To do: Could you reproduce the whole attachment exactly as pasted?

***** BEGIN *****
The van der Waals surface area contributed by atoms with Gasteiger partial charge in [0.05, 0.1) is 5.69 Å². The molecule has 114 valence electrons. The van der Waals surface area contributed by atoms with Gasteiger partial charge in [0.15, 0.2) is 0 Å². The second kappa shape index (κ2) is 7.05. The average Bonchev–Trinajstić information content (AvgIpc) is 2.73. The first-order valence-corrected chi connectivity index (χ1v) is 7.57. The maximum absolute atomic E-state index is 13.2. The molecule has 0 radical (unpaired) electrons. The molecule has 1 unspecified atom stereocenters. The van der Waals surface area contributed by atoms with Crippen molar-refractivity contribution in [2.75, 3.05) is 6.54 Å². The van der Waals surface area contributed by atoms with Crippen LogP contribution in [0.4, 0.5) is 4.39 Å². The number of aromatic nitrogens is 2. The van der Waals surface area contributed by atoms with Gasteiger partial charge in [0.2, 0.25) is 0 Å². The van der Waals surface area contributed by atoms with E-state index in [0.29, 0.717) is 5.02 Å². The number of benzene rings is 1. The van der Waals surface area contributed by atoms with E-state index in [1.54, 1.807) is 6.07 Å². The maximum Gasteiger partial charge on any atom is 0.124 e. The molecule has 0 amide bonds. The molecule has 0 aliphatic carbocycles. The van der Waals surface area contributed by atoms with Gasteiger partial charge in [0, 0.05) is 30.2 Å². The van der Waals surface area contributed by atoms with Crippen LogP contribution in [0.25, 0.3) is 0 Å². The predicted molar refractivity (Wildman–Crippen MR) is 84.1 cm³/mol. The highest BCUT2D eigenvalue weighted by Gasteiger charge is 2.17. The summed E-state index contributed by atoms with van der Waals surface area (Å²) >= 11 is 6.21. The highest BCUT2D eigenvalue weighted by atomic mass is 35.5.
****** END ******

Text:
The van der Waals surface area contributed by atoms with Gasteiger partial charge in [0.05, 0.1) is 5.69 Å². The molecule has 114 valence electrons. The van der Waals surface area contributed by atoms with Gasteiger partial charge in [0.15, 0.2) is 0 Å². The second kappa shape index (κ2) is 7.05. The average Bonchev–Trinajstić information content (AvgIpc) is 2.73. The first-order valence-corrected chi connectivity index (χ1v) is 7.57. The maximum absolute atomic E-state index is 13.2. The molecule has 0 radical (unpaired) electrons. The molecule has 1 unspecified atom stereocenters. The van der Waals surface area contributed by atoms with Crippen molar-refractivity contribution in [2.75, 3.05) is 6.54 Å². The van der Waals surface area contributed by atoms with Crippen LogP contribution in [0.4, 0.5) is 4.39 Å². The number of aromatic nitrogens is 2. The van der Waals surface area contributed by atoms with Gasteiger partial charge in [0.2, 0.25) is 0 Å². The van der Waals surface area contributed by atoms with E-state index in [0.29, 0.717) is 5.02 Å². The number of benzene rings is 1. The van der Waals surface area contributed by atoms with E-state index in [1.54, 1.807) is 6.07 Å². The maximum Gasteiger partial charge on any atom is 0.124 e. The molecule has 0 amide bonds. The molecule has 0 aliphatic carbocycles. The van der Waals surface area contributed by atoms with Gasteiger partial charge in [0, 0.05) is 30.2 Å². The van der Waals surface area contributed by atoms with Crippen LogP contribution in [0.25, 0.3) is 0 Å². The predicted molar refractivity (Wildman–Crippen MR) is 84.1 cm³/mol. The highest BCUT2D eigenvalue weighted by Gasteiger charge is 2.17. The summed E-state index contributed by atoms with van der Waals surface area (Å²) >= 11 is 6.21. The highest BCUT2D eigenvalue weighted by atomic mass is 35.5.